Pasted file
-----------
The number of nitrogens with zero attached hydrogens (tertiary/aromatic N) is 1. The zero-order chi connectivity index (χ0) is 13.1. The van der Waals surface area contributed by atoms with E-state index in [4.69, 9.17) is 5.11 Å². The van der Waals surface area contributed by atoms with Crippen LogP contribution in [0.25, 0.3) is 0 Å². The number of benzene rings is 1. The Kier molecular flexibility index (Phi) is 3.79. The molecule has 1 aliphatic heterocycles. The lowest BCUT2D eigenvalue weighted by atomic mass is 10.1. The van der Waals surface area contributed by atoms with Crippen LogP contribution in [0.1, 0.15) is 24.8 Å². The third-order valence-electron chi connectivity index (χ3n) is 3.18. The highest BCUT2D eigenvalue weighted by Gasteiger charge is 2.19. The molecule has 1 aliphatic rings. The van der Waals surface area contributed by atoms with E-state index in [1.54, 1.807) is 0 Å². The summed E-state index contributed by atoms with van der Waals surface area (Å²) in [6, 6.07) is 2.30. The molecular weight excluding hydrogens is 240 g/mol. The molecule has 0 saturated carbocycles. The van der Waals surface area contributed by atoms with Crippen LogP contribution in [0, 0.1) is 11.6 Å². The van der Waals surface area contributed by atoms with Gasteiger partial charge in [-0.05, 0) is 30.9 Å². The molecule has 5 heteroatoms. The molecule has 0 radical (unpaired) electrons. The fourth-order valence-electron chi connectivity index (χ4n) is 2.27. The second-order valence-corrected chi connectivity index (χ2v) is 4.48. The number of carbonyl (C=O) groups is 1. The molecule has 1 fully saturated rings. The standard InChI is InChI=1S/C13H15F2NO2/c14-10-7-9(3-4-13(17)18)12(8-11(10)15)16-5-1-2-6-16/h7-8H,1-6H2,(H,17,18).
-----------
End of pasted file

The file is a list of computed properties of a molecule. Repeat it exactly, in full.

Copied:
The number of nitrogens with zero attached hydrogens (tertiary/aromatic N) is 1. The zero-order chi connectivity index (χ0) is 13.1. The van der Waals surface area contributed by atoms with E-state index in [4.69, 9.17) is 5.11 Å². The van der Waals surface area contributed by atoms with Crippen LogP contribution in [0.25, 0.3) is 0 Å². The number of benzene rings is 1. The Kier molecular flexibility index (Phi) is 3.79. The molecule has 1 aliphatic heterocycles. The lowest BCUT2D eigenvalue weighted by atomic mass is 10.1. The van der Waals surface area contributed by atoms with Crippen LogP contribution in [0.1, 0.15) is 24.8 Å². The third-order valence-electron chi connectivity index (χ3n) is 3.18. The highest BCUT2D eigenvalue weighted by Gasteiger charge is 2.19. The molecule has 1 aliphatic rings. The van der Waals surface area contributed by atoms with E-state index in [1.54, 1.807) is 0 Å². The summed E-state index contributed by atoms with van der Waals surface area (Å²) in [6, 6.07) is 2.30. The molecular weight excluding hydrogens is 240 g/mol. The molecule has 0 saturated carbocycles. The van der Waals surface area contributed by atoms with Crippen LogP contribution in [0, 0.1) is 11.6 Å². The van der Waals surface area contributed by atoms with Gasteiger partial charge in [-0.05, 0) is 30.9 Å². The molecule has 5 heteroatoms. The molecule has 0 radical (unpaired) electrons. The fourth-order valence-electron chi connectivity index (χ4n) is 2.27. The second-order valence-corrected chi connectivity index (χ2v) is 4.48. The number of carbonyl (C=O) groups is 1. The molecule has 1 fully saturated rings. The standard InChI is InChI=1S/C13H15F2NO2/c14-10-7-9(3-4-13(17)18)12(8-11(10)15)16-5-1-2-6-16/h7-8H,1-6H2,(H,17,18).